"The suddenness of the roll to a large angle and the breaking wave caused the passengers and the operator to be thrown over the starboard side and into the sea. No mayday message was transmitted."

Ahousaht First Nation Coun. Tom Campbell, said the area around Plover Reefs has plentiful marine wildlife and is frequented by whale watchers, but the waters are not predictable. Campbell said he finds himself counting waves near the reefs because the fourth wave is often furious.

Campbell's relatives at the nearby First Nation's village of Ahousaht were instrumental is rescuing the people on board the Leviathan II.

Tofino Mayor Josie Osborne said her community is struggling to make sense with what happened on the water.

"It really is a grieving process for many people," she said. "We're all waiting for the results of the TSB to see what recommendations they might be making."



Advertisements

Latest Canada & World News

  • Cheers! Birthday boy given $288 fine for dangerous Vancouver SkyTrain ride

    Canada News Toronto Sun
    Most people are happy to reach another birthday, but at least one reveller who was out celebrating his 20th didn't seem to mind tempting mortality. Just after midnight on Dec. 9, Transit Police were notified of a man who was riding in between cars on a SkyTrain headed eastbound. Source
  • Toronto FC loses MLS Cup to Sounders in penalty kicks

    Canada News CBC News
    Seattle goalkeeper Stefan Frei came back to haunt his former team as the Sounders defeated Toronto 5-4 in a penalty shootout to win the MLS Cup and end a long, chilly Saturday night. It was 0-0 after regulation, with Frei keeping Seattle in the game with a marvellous save in extra time. Source
  • Rex Tillerson, top contender for secretary of State, is CEO with close ties to Russia

    World News CTV News
    WASHINGTON -- President-elect Donald Trump has found an accomplished American executive in Rex Tillerson, but one whose longstanding support for free trade, international law and an expansive U.S. presence in the Middle East largely doesn't fit with what Trump has pitched to supporters. Source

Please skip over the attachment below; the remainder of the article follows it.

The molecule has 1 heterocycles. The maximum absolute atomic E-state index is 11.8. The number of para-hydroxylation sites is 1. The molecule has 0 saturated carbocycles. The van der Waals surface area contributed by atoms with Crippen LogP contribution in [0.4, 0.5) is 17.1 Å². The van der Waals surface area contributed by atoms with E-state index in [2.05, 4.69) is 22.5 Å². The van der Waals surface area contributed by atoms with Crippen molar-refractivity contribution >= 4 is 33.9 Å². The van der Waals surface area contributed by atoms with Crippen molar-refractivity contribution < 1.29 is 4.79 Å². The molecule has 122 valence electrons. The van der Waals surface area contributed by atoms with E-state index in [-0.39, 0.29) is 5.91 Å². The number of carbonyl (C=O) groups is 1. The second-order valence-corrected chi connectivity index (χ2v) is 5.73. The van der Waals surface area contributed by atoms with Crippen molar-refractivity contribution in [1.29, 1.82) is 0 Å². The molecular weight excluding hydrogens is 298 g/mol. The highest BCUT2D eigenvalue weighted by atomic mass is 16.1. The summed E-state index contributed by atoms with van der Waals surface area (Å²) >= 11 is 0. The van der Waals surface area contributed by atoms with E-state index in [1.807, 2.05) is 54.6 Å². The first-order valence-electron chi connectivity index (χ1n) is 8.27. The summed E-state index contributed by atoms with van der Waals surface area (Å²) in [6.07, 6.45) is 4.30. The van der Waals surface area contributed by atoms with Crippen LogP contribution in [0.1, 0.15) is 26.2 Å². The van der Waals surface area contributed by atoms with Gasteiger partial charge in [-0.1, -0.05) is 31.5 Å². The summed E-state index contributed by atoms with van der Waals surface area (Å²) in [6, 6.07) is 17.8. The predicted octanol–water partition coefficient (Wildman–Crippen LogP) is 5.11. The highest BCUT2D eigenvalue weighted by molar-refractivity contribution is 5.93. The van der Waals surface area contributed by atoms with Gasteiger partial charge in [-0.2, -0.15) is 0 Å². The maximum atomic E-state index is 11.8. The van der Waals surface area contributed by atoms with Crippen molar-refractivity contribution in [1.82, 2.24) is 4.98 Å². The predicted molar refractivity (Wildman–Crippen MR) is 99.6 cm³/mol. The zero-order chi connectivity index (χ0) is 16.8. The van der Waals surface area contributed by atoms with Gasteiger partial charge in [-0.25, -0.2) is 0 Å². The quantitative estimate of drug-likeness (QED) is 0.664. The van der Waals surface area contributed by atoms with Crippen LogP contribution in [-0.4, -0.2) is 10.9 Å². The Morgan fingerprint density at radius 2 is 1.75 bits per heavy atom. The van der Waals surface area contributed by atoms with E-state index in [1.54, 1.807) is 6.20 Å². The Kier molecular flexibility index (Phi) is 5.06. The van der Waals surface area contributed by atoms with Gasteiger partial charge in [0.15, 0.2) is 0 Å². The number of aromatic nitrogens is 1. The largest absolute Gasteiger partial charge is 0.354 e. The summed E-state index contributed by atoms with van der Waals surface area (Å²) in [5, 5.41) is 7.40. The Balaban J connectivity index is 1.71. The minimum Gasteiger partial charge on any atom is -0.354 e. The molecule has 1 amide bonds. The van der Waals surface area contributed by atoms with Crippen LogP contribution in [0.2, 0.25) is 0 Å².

• Italian President Sergio Mattarella vows quick fix to country's PM crisis

    World News CBC News
    Italian President Sergio Mattarella pledged on Saturday to act quickly to solve a government crisis prompted by Matteo Renzi's resignation as prime minister, with all major parties calling for elections as soon as possible. Before any vote can take place, however, Italy needs a new electoral law. Source
  • Crowded Nigerian church collapses, killing at least 60

    World News Toronto Sun
    LAGOS, Nigeria — The roof of a crowded church collapsed onto worshippers in southern Nigeria on Saturday, killing at least 60 people, witnesses and an official said. The Reigners Bible Church International in Uyo, capital of Akwa Ibom state, was still under construction and workers had been rushing to finish it in time for Saturday’s ceremony to ordain founder Akan Weeks as a bishop, congregants said. Source
  • Tanker rams into vehicles on Kenya road, killing more than 30

    World News Toronto Sun
    NAIROBI, Kenya — A tanker carrying chemical gas slammed into other vehicles and burst into flames on a major road in Kenya, killing more than 30 people and injuring 10, officials said Sunday. The vehicle lost control while going downhill on the road from the capital of Nairobi to Naivasha late Saturday, said Mwachi Pius Mwachi, the deputy director and communications officer for the National Disaster Management Unit. Source
  • 2 explosions outside Istanbul soccer stadium; 29 killed, 166 wounded [Video]

    World News Toronto Sun
    ISTANBUL — Two explosions struck Saturday night outside a major soccer stadium in Istanbul after fans had gone home, an attack that wounded at least 20 police officers, Turkish authorities said. One of the blasts was thought to be a car bomb and the second appeared to have been caused by a suicide bomber. Source
  • Montreal cabbie, 77, struggles to retire as ride-sharing apps devalue taxi permits

    Canada News CTV News
    Canada’s aging cab drivers fear the rise of ride-hailing apps like Uber will render their pricey government-issued operating permits worthless. Many are counting on selling them at a profit to provide a nest egg for retirement. Source
  • Montreal cabbie, 77, struggles to retire as ride-hailing apps devalue taxi permits

    Canada News CTV News
    Canada’s aging cab drivers fear the rise of ride-hailing apps like Uber will render their pricey government-issued operating permits worthless. Many are counting on selling them at a profit to provide a nest egg for retirement. Source
  • Over 30 killed after chemical gas tanker crashes in Kenya

    World News CBC News
    A tanker carrying chemical gas slammed into other vehicles and burst into flames on a major road in Kenya, killing more than 30 people and injuring 10, officials said Sunday. The vehicle lost control while going downhill on the road from the capital of Nairobi to Naivasha late Saturday, said Mwachi Pius Mwachi, the deputy director and communications officer for the National Disaster Management Unit. Source